Burden On Defense In Multi-Accident Injuries To Prove Separate Causation (NJ)
In a recent case in the New Jersey Appellate Division, the court held that when there are claims stemming from multiple car accidents, the burden is on the defense to prove that the resulting injuries were not caused solely by the accident in which they are the defendant, rather they must demonstrate that there are multiple different causes for the injuries.
In 2015, the Plaintiff was involved in a worker’s compensation claim that damaged her spine. One year later in 2016, she was involved in a three-car accident where she was treated for injuries prior to a second car accident in 2018. Following this 2018 accident, she claimed her injuries became much worse and her pain accelerated. The trial judge dismissed the case upon a motion for summary judgment filed by defendant due to the reasoning that plaintiff’s expert report did not compare the prior injuries of the worker’s compensation injury to the acceleration caused by the two subsequent accidents.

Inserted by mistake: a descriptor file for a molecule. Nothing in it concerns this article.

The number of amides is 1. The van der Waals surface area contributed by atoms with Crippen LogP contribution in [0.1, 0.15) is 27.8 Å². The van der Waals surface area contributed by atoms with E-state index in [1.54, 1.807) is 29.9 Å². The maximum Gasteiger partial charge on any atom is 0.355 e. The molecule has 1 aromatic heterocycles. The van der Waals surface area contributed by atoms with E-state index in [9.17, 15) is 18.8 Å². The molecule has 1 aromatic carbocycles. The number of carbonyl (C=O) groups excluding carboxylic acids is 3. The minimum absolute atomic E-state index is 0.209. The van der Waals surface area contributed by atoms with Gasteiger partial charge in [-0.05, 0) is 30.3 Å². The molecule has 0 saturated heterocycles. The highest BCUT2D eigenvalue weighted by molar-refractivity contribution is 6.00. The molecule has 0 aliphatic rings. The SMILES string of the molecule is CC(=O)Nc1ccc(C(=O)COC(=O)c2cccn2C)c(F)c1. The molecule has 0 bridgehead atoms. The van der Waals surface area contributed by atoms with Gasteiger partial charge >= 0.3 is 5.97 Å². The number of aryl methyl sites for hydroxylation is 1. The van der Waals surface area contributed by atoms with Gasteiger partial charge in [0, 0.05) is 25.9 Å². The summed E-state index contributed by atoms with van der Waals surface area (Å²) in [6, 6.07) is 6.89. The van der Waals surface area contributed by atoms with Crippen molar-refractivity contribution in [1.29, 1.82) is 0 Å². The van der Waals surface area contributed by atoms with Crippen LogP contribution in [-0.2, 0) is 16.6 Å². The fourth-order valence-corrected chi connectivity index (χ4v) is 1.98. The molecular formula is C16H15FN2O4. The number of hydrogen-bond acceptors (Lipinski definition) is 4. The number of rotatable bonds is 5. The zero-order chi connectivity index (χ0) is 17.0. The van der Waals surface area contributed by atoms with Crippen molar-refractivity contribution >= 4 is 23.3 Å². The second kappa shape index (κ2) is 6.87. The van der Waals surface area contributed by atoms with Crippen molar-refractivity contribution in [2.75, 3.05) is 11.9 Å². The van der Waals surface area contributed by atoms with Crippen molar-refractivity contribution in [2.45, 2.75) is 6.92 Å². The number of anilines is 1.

When considering defendant’s motion, the court relied on Davidson v. Slater, where the Supreme Court of New Jersey stated that “a plaintiff could carry her burden of moving forward in her non-aggravation case by demonstrating the existence of a permanent injury resulting from the automobile accident without having to exclude all prior injuries to the same body part.” Davidson v. Slater, 914 A.2d 282, 284 (2007). In the case at hand, defendants alleged that the plaintiff was the party that had to show proof of which accident caused which specific injuries and aggravations, but the Appellate Division found that the burden of proving the causative effect of multiple collisions in relation to injuries is with the defendant.
Thanks to Domenica Tomasetti for her contributions to this post. Please feel free to contact Tom Bracken with any questions.